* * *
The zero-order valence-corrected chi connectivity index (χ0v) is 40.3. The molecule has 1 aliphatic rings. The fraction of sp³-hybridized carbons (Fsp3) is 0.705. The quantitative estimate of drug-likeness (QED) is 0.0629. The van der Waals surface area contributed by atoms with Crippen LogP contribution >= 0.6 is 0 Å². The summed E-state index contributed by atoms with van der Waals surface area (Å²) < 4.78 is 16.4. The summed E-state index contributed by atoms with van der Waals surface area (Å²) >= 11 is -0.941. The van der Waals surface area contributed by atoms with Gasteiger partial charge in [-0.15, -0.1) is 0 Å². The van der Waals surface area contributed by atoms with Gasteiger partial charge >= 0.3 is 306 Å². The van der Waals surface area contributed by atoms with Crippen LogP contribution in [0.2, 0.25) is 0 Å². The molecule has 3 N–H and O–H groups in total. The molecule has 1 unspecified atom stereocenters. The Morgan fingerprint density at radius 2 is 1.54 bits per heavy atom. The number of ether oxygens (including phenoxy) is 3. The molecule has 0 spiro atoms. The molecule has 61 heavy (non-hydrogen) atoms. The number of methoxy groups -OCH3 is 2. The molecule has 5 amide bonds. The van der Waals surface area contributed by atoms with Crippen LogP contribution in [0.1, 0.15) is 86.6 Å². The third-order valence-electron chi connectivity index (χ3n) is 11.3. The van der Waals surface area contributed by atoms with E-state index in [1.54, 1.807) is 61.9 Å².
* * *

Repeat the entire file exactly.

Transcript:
The zero-order valence-corrected chi connectivity index (χ0v) is 40.3. The molecule has 1 aliphatic rings. The fraction of sp³-hybridized carbons (Fsp3) is 0.705. The quantitative estimate of drug-likeness (QED) is 0.0629. The van der Waals surface area contributed by atoms with Crippen LogP contribution >= 0.6 is 0 Å². The summed E-state index contributed by atoms with van der Waals surface area (Å²) < 4.78 is 16.4. The summed E-state index contributed by atoms with van der Waals surface area (Å²) >= 11 is -0.941. The van der Waals surface area contributed by atoms with Gasteiger partial charge in [-0.15, -0.1) is 0 Å². The van der Waals surface area contributed by atoms with Gasteiger partial charge >= 0.3 is 306 Å². The van der Waals surface area contributed by atoms with Crippen LogP contribution in [0.2, 0.25) is 0 Å². The molecule has 3 N–H and O–H groups in total. The molecule has 1 unspecified atom stereocenters. The Morgan fingerprint density at radius 2 is 1.54 bits per heavy atom. The number of ether oxygens (including phenoxy) is 3. The molecule has 0 spiro atoms. The molecule has 61 heavy (non-hydrogen) atoms. The number of methoxy groups -OCH3 is 2. The molecule has 5 amide bonds. The van der Waals surface area contributed by atoms with Crippen LogP contribution in [0.1, 0.15) is 86.6 Å². The third-order valence-electron chi connectivity index (χ3n) is 11.3. The van der Waals surface area contributed by atoms with E-state index in [1.54, 1.807) is 61.9 Å².